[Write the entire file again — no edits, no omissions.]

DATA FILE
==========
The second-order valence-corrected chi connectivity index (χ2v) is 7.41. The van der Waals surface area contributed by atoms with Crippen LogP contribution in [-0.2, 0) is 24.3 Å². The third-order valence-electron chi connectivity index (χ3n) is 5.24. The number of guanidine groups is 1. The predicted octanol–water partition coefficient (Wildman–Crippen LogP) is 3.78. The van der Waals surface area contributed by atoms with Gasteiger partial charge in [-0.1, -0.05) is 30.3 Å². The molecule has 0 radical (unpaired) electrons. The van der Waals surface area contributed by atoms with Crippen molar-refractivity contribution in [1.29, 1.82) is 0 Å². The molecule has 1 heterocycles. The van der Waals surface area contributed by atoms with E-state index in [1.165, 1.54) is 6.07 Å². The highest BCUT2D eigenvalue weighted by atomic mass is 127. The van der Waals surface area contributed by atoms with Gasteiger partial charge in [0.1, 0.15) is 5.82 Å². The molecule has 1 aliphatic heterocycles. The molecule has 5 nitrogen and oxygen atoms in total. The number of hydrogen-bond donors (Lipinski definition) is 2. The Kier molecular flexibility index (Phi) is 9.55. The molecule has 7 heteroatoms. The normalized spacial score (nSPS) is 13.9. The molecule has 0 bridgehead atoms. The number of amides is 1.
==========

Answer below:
The second-order valence-corrected chi connectivity index (χ2v) is 7.41. The van der Waals surface area contributed by atoms with Crippen LogP contribution in [-0.2, 0) is 24.3 Å². The third-order valence-electron chi connectivity index (χ3n) is 5.24. The number of guanidine groups is 1. The predicted octanol–water partition coefficient (Wildman–Crippen LogP) is 3.78. The van der Waals surface area contributed by atoms with Gasteiger partial charge in [-0.1, -0.05) is 30.3 Å². The molecule has 0 radical (unpaired) electrons. The van der Waals surface area contributed by atoms with Crippen molar-refractivity contribution in [1.29, 1.82) is 0 Å². The molecule has 1 heterocycles. The van der Waals surface area contributed by atoms with E-state index in [1.165, 1.54) is 6.07 Å². The highest BCUT2D eigenvalue weighted by atomic mass is 127. The van der Waals surface area contributed by atoms with Gasteiger partial charge in [0.1, 0.15) is 5.82 Å². The molecule has 1 aliphatic heterocycles. The molecule has 5 nitrogen and oxygen atoms in total. The number of hydrogen-bond donors (Lipinski definition) is 2. The Kier molecular flexibility index (Phi) is 9.55. The molecule has 7 heteroatoms. The normalized spacial score (nSPS) is 13.9. The molecule has 0 bridgehead atoms. The number of amides is 1.